PORTLAND, Ore. – Mayor Ted Wheeler has responded to accusations that he violated the U.S. Constitution after city police didn't respond to some 911 calls placed by federal agents during a protest in Southwest Portland.

The union representing U.S. Immigration and Customs Enforcement employees alleges Wheeler violated the 14th Amendment, which guarantees citizens equal protection of law enforcement.

Union attorney Sean Riddell issued a Cease and Desist letter to Wheeler on Monday.

“Your policy of not providing police services to employees of ICE creates a class of people based upon their source of income,” Riddell wrote.

Wheeler issued a statement on Tuesday, calling the letter "inaccurate and inflammatory."

Wheeler denied that the police bureau failed to provide 911 support for safety concerns. He said Riddell's letter was based on unconfirmed reports from anonymous sources.

"While Portland Police were not engaged in removing protesters from federal property, Portland Police made clear to Federal Protective Service officials that local law enforcement would respond to calls for service at the demonstration site that have an immediate life safety concern," Wheeler wrote.

Letter_Sean Riddell Response 073118 FINAL by KGW News on Scribd

In Riddell's letter, he threatened that the union could sue the mayor's office if another ICE agent is denied help by the Portland police.

National ICE Letter to Wheeler - Final - 7_30 by KGW News on Scribd

Occupy ICE PDX started protesting at the Southwest Portland ICE holding facility in mid-June, in response to the Trump administration’s policy of separating migrant families at the border.

Protesters shut down the ICE office for about two weeks, in part due to employee security concerns. The ICE office reopened in early July and the protest was disbanded by Portland police on July 25 amid health and safety issues present at the camp.

Mayor Wheeler reflects on Occupy ICE

What we know: Occupy ICE PDX

On June 20, the day the protest first shut down the ICE facility, Mayor Wheeler – who is also the police commissioner – announced he would not involve the city’s police department in the protest.

"I want to be very clear that I do not want the Portland police to be engaged or sucked into a conflict, particularly from a federal agency that I believe is on the wrong track. If they are looking for a bailout from this mayor, they are looking in the wrong place," Wheeler said.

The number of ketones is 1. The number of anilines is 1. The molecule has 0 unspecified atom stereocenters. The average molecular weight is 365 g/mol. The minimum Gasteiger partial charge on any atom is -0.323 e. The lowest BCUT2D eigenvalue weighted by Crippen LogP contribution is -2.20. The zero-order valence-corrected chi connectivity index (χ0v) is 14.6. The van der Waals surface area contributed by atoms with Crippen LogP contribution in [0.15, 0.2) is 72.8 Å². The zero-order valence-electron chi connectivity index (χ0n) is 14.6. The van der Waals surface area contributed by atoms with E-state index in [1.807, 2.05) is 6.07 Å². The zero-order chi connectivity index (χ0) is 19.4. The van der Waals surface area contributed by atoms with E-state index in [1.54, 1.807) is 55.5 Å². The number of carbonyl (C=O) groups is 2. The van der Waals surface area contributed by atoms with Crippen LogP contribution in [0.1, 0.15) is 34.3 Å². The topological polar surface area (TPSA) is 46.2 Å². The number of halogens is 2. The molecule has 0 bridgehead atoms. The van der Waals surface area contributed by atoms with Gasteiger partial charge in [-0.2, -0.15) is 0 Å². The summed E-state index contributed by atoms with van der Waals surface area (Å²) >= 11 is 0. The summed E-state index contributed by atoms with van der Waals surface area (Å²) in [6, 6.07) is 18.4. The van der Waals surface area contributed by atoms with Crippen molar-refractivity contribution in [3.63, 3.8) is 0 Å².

Internal Department of Homeland Security documents show an ICE employee called 911 on two separate occasions after protesters allegedly harassed him.

On the first occasion, the ICE employee said Portland police never showed up.

On June 19, protesters threatened to beat up the employee and surrounded his car, the employee wrote in a complaint. When he called 911, officers never showed up and instead told him to meet him at a different location to file a police report.

The employee said he then drove to pick up his daughter from summer camp. When he arrived, he said two protesters were parked behind him, yelling “Nazi” and “Gestapo.” He said the protesters’ car followed him as he was driving home. He called police again and was told to call Federal Protective Services.

On July 9, the employee said a protester asked him whether he was an ICE employee and then started following him. The employee called 911 and reported the harassment. Several other protesters surrounded the employee, he said, and the employee showed his concealed weapon. A police officer arrived and removed his weapon, and asked for identification and his weapons permit, the employee wrote. Federal Protective Services arrived and Portland police released the employee to federal custody, the employee wrote.

Portland Police Bureau Chief Danielle Outlaw released the following statement, explaining the response to calls for service:

The Portland Police Bureau is, and will always be, committed to providing the highest level of public safety response to all community members.

Members of the PPB Operations Branch were directed by me to respond to all 911 calls around the Occupy ICE protest. Sergeants were directed to be the primary responder for an initial assessment of these calls (when feasible) to identify resources needed, given the geographic complexities of the location and the challenge of getting additional officers to the scene in a timely manner. Some responses were handled by phone or off-site and away from the protest.

Life and safety calls were of the utmost priority during this protest, as they were (and continue to be) anywhere else in the city. We also informed the Federal Protective Service that we would respond to their emergency calls for service if their safety was at risk.

During the 6-week protest, PPB responded to 41 calls for service and officers self-dispatched themselves to 18 calls. There were 16 police reports written regarding the Occupy ICE Camp and no arrests were made. There were no significant injuries to anyone around this camp. The cleanup was completed in a peaceful and effective manner. We will continue to review relative reports and calls for service to identify any actions that did not meet the expectations outlined.

Officers and their supervisors use discretion every day to ensure that we use our resources in the most effective and appropriate manner, and they did so during this protest. I am proud of the professional response to calls for service during an already tense situation, as well as the thoughtfulness that went into using our resources given our current staffing levels, while also engaging with the many property owners and businesses involved.